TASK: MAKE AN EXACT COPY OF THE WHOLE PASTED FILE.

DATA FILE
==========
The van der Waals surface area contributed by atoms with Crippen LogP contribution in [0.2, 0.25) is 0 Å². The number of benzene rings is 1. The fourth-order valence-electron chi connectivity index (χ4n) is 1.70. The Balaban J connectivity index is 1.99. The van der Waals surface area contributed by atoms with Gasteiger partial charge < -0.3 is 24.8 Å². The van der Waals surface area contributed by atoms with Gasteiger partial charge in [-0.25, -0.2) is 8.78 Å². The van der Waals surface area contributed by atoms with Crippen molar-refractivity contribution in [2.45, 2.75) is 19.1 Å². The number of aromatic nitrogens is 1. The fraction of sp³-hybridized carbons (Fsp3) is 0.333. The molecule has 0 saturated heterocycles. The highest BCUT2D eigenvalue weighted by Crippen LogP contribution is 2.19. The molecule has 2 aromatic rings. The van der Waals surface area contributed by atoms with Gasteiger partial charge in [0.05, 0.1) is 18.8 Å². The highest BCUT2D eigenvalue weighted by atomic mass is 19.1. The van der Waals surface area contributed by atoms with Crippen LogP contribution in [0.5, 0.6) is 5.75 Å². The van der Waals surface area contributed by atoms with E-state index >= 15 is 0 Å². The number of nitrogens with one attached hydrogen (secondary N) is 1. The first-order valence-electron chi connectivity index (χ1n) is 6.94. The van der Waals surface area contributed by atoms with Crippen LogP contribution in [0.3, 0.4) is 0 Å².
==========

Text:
The van der Waals surface area contributed by atoms with Crippen LogP contribution in [0.2, 0.25) is 0 Å². The number of benzene rings is 1. The fourth-order valence-electron chi connectivity index (χ4n) is 1.70. The Balaban J connectivity index is 1.99. The van der Waals surface area contributed by atoms with Gasteiger partial charge < -0.3 is 24.8 Å². The van der Waals surface area contributed by atoms with Gasteiger partial charge in [-0.25, -0.2) is 8.78 Å². The van der Waals surface area contributed by atoms with Crippen molar-refractivity contribution in [2.45, 2.75) is 19.1 Å². The number of aromatic nitrogens is 1. The fraction of sp³-hybridized carbons (Fsp3) is 0.333. The molecule has 0 saturated heterocycles. The highest BCUT2D eigenvalue weighted by Crippen LogP contribution is 2.19. The molecule has 2 aromatic rings. The van der Waals surface area contributed by atoms with Gasteiger partial charge in [0.05, 0.1) is 18.8 Å². The highest BCUT2D eigenvalue weighted by atomic mass is 19.1. The van der Waals surface area contributed by atoms with Crippen LogP contribution in [0.5, 0.6) is 5.75 Å². The van der Waals surface area contributed by atoms with E-state index >= 15 is 0 Å². The number of nitrogens with one attached hydrogen (secondary N) is 1. The first-order valence-electron chi connectivity index (χ1n) is 6.94. The van der Waals surface area contributed by atoms with Crippen LogP contribution in [0.3, 0.4) is 0 Å².